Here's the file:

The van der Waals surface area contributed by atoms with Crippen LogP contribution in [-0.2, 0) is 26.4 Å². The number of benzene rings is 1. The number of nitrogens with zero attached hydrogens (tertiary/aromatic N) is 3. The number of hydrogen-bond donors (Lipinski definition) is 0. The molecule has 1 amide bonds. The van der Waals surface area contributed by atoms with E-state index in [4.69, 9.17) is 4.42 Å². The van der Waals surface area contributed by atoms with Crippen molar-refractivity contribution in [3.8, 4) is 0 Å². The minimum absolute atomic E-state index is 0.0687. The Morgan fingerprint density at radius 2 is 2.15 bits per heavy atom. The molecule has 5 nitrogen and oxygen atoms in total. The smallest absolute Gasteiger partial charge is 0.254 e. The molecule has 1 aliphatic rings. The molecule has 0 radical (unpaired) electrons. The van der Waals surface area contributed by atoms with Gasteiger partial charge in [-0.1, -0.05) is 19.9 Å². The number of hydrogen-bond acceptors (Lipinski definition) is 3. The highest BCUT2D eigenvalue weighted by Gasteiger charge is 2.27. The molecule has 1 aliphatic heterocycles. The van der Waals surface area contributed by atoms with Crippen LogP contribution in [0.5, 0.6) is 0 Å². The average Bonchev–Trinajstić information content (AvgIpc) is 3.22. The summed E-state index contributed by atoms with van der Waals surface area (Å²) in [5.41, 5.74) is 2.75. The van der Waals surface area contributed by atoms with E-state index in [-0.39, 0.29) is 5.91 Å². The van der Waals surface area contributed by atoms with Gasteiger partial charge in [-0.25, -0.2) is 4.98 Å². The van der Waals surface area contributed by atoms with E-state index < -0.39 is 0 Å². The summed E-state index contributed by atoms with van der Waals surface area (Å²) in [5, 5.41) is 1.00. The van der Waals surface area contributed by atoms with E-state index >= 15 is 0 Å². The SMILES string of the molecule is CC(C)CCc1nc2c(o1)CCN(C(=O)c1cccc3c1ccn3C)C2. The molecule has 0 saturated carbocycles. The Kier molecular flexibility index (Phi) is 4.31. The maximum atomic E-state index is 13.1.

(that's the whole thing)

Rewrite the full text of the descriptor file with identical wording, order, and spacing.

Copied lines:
The van der Waals surface area contributed by atoms with Crippen LogP contribution in [-0.2, 0) is 26.4 Å². The number of benzene rings is 1. The number of nitrogens with zero attached hydrogens (tertiary/aromatic N) is 3. The number of hydrogen-bond donors (Lipinski definition) is 0. The molecule has 1 amide bonds. The van der Waals surface area contributed by atoms with E-state index in [4.69, 9.17) is 4.42 Å². The van der Waals surface area contributed by atoms with Crippen molar-refractivity contribution in [3.8, 4) is 0 Å². The minimum absolute atomic E-state index is 0.0687. The Morgan fingerprint density at radius 2 is 2.15 bits per heavy atom. The molecule has 5 nitrogen and oxygen atoms in total. The smallest absolute Gasteiger partial charge is 0.254 e. The molecule has 1 aliphatic rings. The molecule has 0 radical (unpaired) electrons. The van der Waals surface area contributed by atoms with Gasteiger partial charge in [-0.1, -0.05) is 19.9 Å². The number of hydrogen-bond acceptors (Lipinski definition) is 3. The highest BCUT2D eigenvalue weighted by Gasteiger charge is 2.27. The molecule has 1 aliphatic heterocycles. The van der Waals surface area contributed by atoms with Crippen LogP contribution in [0.5, 0.6) is 0 Å². The average Bonchev–Trinajstić information content (AvgIpc) is 3.22. The summed E-state index contributed by atoms with van der Waals surface area (Å²) in [5.41, 5.74) is 2.75. The van der Waals surface area contributed by atoms with E-state index in [-0.39, 0.29) is 5.91 Å². The van der Waals surface area contributed by atoms with Gasteiger partial charge in [-0.25, -0.2) is 4.98 Å². The van der Waals surface area contributed by atoms with E-state index < -0.39 is 0 Å². The summed E-state index contributed by atoms with van der Waals surface area (Å²) in [5, 5.41) is 1.00. The van der Waals surface area contributed by atoms with E-state index >= 15 is 0 Å². The SMILES string of the molecule is CC(C)CCc1nc2c(o1)CCN(C(=O)c1cccc3c1ccn3C)C2. The molecule has 0 saturated carbocycles. The Kier molecular flexibility index (Phi) is 4.31. The maximum atomic E-state index is 13.1.